This Famous Manet Painting Was an Early Example of Product Placement
Product placement is often thought of as a modern phenomenon, saturating television, film, and social media content with blatant commercialism.
And yet the roots of visual product placement can be seen since the time of the Industrial Revolution, running parallel with the rise of consumer culture. Unsurprisingly, the influence of the new consumer society on art was perhaps most apparent in Paris, then the undisputed cultural capital of the world.
Detail of Edouard Manet, A Bar at the Folies-Bergère, 1881–82. Image via Wikimedia Commons.
Indeed, one of French artist Édouard Manet’s most beloved paintings, A Bar at the Folies-Bergère (1882), is generally regarded as one of the first uses of product placement. Flanking the spectacularly bored barmaid on either side sits a brown bottle with a red triangle emblazoned on its label. This is the mark of Bass Brewery, which had become the first company to register a trademark in the U.K. in 1876.
Of course, this is not your typical fawning product placement, à la Reese’s Pieces in E.T. (1982). As art scholar and author Kelly Grovier wrote for the BBC, the formal elements of Manet’s painting coalesce in a scathing indictment of consumer society. Most notably, Manet mimics the Bass insignia with a red floral arrangement strategically placed on the woman’s bosom. This detail, Grovier explains, is critical to understanding the composition. Many of the barmaids at the Folies-Bergère were sex workers, and it can be inferred that this woman is being sexually propositioned by the man on the right side of the painting. His reflection serves as a stand-in for the audience, who is also objectifying the woman through the sheer act of spectating upon her as art.
Claude Monet, Women in the Garden, 1866–67. Image via Wikimedia Commons.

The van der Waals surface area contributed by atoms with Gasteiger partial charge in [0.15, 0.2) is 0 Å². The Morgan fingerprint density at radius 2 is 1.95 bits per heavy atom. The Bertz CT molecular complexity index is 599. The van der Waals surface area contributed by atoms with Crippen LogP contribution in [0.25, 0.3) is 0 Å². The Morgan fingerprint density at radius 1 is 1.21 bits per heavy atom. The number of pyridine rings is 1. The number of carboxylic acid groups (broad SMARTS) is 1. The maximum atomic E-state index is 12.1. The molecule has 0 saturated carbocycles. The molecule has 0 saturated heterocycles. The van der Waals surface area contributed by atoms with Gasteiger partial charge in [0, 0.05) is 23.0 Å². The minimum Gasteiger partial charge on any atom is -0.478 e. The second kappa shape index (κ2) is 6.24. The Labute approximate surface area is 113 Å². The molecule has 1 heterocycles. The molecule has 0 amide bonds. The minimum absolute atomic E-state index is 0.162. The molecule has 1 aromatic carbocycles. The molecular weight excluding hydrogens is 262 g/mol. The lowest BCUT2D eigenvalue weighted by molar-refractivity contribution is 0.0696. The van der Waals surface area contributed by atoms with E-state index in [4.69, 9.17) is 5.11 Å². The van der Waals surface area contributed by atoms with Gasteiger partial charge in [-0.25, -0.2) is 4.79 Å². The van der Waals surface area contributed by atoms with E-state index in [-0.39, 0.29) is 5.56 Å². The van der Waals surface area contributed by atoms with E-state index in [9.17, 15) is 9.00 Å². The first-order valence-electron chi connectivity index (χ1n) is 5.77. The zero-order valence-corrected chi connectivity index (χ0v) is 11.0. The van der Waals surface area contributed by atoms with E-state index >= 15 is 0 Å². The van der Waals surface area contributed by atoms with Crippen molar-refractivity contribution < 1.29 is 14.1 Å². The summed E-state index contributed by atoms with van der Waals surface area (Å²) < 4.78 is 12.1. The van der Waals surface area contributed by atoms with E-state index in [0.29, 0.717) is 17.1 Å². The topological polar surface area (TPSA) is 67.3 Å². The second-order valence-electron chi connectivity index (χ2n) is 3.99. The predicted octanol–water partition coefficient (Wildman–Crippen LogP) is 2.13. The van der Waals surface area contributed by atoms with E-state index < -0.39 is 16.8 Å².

The cherry on top of the social-commentary sundae comes with Manet’s signature, which adorns a nearby beer bottle. In putting his own insignia next to that of the Bass Brewery, Manet simultaneously calls into question the commercial nature of the art industry.
Manet was far from the only artist to observe and document the growing trend of consumerism that swept Paris in the latter decades of the 19th century, though he may have been the most critical. In fact, many Impressionists surveyed the rise of consumer culture in luxurious brush strokes. “Representations of the modern woman as a chic Parisienne in a fashionable toilette played a prominent role in the birth of Impressionist painting,” writes scholar Ruth E. Iskin in her landmark book Modern Women and Parisian Culture in Impressionist Painting (2007). Iskin notes that Claude Monet painted several expansive portraits of fashionable Parisienne women in the late 1860s. In the works, Monet employed the conventions of fashion plates—widely disseminated commercial illustrations of women wearing the latest high-end fashions. Critic Mark Roskill writes of “the attention paid to the pattern, texture and sheer attractiveness of the materials,” along with “the stiff, artificial character of the poses and the psychological disconnections between the figures” in a painting like Women in the Garden (1866).
Such themes radiated into the 1870s and ’80s, and can be seen everywhere from the stylish evening gown depicted in Berthe Morisot’s 1875 canvas Before the Theatre (also known as Female Figure and Woman in Black) to the green parasol–toting Parisienne woman in Monet’s Woman with a Parasol—Madame Monet and Her Son(1875).By this point, Monet no longer seems as directly inspired by fashion plates, and instead puts forth a more explicitly Impressionist-style work, full of spontaneity. Though neither painting features the explicit logo we see in Manet’s work, each romanticizes the consumer goods on display. The late 19th-century Parisienne woman became the artistic muse—a decided shift from the long-regarded nude mythological figure.
Edgar Degas highlighted the burgeoning consumer culture further with his expansive 27-work collection of paintings depicting Paris millinery shops, the largest among them being The Millinery Shop (1879–86). Iskin notes that Degas took care to depict the hats in a way that incorporated “the new display strategies developed by department stores to attract customers.” By 1891, painter Henri de Toulouse-Lautrec took a commission from the Moulin Rouge to create 6-foot-tall posters advertising the new cabaret. This work, in major museum collections today, further blurred the line between art and branded content.
Since then, artists have commented on consumer culture in any number of ways. Marcel Duchamp began his series of Dada readymades in the 1910s, and the 1960s saw the rise of Pop art. We may associate product placement as being a more modern phenomenon: Andy Warhol’s beloved Campbell’s soup cans or Pepsi products infiltrating Back to the Future (1985). But Manet predicted our complicated relationship to consumerism a century earlier with the smallest of details: red triangles on beer bottles, surreptitiously placed.